New York University Shanghai
We participated the iGEMer meetup of East Chinese region held by New York University Shanghai on 13, April. As the first meetup held in China during 2019 season, it attracted about 200 iGEMers from 20 different teams and thus provided us a great chance to better understand the essence and philosophy of iGEM competition. During the meeting, we got some pieces of valuable advice and inspirations for human practices from Dorothy Zhang—the regional ambassador of Asia. Besides, the meeting also changed our views on how many fields synthetic biology ideas can spread to and make a difference, which was particularly important to the formation of our own project. By communicating with other teams, we learned many useful experience on hardware and modeling. At the end of the meeting, we established a firm friendship with the iGEM team of Jiangnan University and many other.
Figure 1. The Meetup in New York University on13，April
Conference of China iGEM Community
From August 20th to August 23th, we actively engaged in the Conference of China iGEM Community (CCiC), held by Shenzhen Institutes of Advanced Technology，Chinese Academy of Sciences. Several leading figures in the field of synthetic biology were invited during the Conference, including the CEO of bluepha and other guests.
Figure 2. We are engaging in CCiC
During the meetup, our team members shared our project—paper transformer, and introduced our team to other invited participants. The well-experienced graduates, Jiang Shan and Zhang Nan, suggested that we should further the investigation of our project background to highlight the advantages of our engineered organism, such as through a field visit to paper mills. During the event, we were also involved in an experience-sharing conversation about modeling organized by Peking University, and learned how to use many useful tools to support our modeling work.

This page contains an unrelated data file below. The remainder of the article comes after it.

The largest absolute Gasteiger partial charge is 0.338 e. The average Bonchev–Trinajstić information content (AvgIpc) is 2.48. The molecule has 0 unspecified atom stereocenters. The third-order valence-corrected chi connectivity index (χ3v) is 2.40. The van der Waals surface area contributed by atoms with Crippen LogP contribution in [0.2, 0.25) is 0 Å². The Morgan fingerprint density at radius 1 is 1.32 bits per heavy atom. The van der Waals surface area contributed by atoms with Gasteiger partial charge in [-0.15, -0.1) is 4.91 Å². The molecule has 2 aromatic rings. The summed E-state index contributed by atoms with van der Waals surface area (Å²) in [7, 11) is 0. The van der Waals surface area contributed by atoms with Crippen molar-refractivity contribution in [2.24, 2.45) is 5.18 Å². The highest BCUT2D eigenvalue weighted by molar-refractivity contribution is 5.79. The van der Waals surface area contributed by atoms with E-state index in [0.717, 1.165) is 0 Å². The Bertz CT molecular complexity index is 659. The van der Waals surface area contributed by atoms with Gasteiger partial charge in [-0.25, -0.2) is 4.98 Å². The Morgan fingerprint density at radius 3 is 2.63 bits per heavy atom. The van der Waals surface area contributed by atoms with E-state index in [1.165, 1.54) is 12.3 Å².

In September, we met iGEMers from Fudan-TSI of Fudan University in Shanghai, and talked about how far our human practices could reach. One of our team members, Liu Xv, advised that they could try to give voluntary teaching in rural areas or just middle school nearby.
In return, they kindly shared us with a protocol of quantifying relative fluorescence intensity, which facilitated the characterization of our inverter system.
Shanghai Foreign Language School
During this summer, ECUST has communicated with two high school teams and gave some suggestions on how to develop an interesting and feasible project. We advised the SFLS team to focus on the daily production, in order to better publicize their idea to more non-professional people. As a result, they chose to increase the production of methanol by engineering yeast (Pichia.pastoris). By chance, the laboratory we worked was experienced on engineering yeast and fermentation, so we also provided them with experimental equipments and sites.
On May 29th, we were invited to Jiangnan University in Wuxi, Jiangsu province, to present our project and exchange ideas. Three teams from Jiangnan University and we all did presentations and had a heated discussion afterwards. In the conference, Professor. Li from Beijing Institute of Technology was invited to give us four teams many suggestions, which has profoundly polished our design. Professor. Li pointed out a big vulnerability of our former design — using glucose as the accumulated intermediate to fuel bacterial cellulose production, which is proved to be impossible as glucose is one of the most readily available energy sources. Thus, we devised our new parts — cellobiose promoter and correlating activator gene. Apart from design, Professor. Li has also shared a lot of experience on human practices and team management, which really helped freshly-involved schools like us ECUST.